I threw out a lot of old spices and empty jars yesterday. I kind of shudder when I think how old some of that stuff was. And you would not believe how many EMPTY spice jars I had! Ten or twelve of them? WTF?
I have a pretty nice collection of green Depression glass, but it all started with measuring cups and mixing bowls -- the utilitarian items that my grandmothers would have used daily in their kitchens. No doubt they had some serving pieces, but the everyday stuff is what drew me in. I had a pretty big weakness for measuring cups with three spouts. Most of my glass is made by Hazel Atlas (I had to narrow my focus somehow!) and marked with an HA that many people mistakenly think is the mark for Anchor Hocking. I haven't bought a new piece in years. I broke the lid to my everyday butter dish the other day, though, and yesterday I broke the ill-fitting clear piece that I was using as a replacement, so who knows...
I put two old WW cookbooks in the "get rid of" pile -- I never did use them much -- and kept the one that has always been my favorite (even though I haven't made anything from it in a long, long time). The cookbooks from Nitty Gritty Productions were probably the first two I ever bought for myself! The vegetable book has always been my go-to quick reference for general information.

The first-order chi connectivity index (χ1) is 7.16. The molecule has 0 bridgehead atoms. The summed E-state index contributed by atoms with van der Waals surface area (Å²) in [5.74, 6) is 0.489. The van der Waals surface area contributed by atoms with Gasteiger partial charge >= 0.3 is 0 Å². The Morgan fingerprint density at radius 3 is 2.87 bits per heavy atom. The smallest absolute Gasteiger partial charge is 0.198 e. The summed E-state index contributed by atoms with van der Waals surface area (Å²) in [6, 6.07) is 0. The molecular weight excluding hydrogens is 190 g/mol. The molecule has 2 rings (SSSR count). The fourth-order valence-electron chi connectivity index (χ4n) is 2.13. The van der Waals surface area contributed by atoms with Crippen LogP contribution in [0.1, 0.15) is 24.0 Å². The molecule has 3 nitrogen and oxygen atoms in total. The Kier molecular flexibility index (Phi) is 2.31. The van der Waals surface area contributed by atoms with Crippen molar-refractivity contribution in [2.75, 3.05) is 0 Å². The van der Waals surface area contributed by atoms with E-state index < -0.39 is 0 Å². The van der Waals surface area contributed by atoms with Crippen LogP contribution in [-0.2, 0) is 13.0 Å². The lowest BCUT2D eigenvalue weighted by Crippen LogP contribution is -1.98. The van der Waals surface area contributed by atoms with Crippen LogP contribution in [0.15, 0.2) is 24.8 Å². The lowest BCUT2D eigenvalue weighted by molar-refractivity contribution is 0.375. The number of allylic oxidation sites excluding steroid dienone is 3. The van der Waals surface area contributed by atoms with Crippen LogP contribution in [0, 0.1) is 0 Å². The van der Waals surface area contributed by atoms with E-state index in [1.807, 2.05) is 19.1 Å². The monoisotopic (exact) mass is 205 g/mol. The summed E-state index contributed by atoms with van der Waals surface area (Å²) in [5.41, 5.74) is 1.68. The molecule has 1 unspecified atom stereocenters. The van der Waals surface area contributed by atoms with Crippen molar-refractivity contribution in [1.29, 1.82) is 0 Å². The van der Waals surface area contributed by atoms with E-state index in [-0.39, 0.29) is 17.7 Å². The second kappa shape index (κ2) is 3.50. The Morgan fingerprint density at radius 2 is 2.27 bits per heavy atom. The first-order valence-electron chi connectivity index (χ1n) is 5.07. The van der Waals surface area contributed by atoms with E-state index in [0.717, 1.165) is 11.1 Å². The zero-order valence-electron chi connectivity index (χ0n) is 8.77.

The Adelle Davis book landed in my collection with marriage -- I've never read it. The "Smart" books were added with kids and I may have made a few things. I use the Household Hints for references a few times a year, usually. As far as Wild Plants, I've eaten young fiddlehead ferns, cattails, and certain fungi (other than mushrooms) -- it was a long, long time ago and I did not forage alone. I think my dad and his brothers all wanted to grow up and be Grizzly Adams or something.
I had to have a book entitled "How To Cook." The plaid books are "All About Home Baking" by General Foods, c. 1933. One of them was my maternal grandmother's, the other three I picked up -- intending to give them either to my sister's or to my daughters. I can't decide, so I still have all four. If you happen to have copy of "The Tillamook Cookbook," I did the typesetting.
There was a lot of up and down the stepladder -- and I felt it in my butt and thighs last night! The shelves were definitely dusty. This is the very tippy-top shelf and those top shelves get it the WORST! It's not only dust... it's the kind adhered to the surface with grease. Yucky, I know.
Voila! After -- clean and organized. There's even some empty space!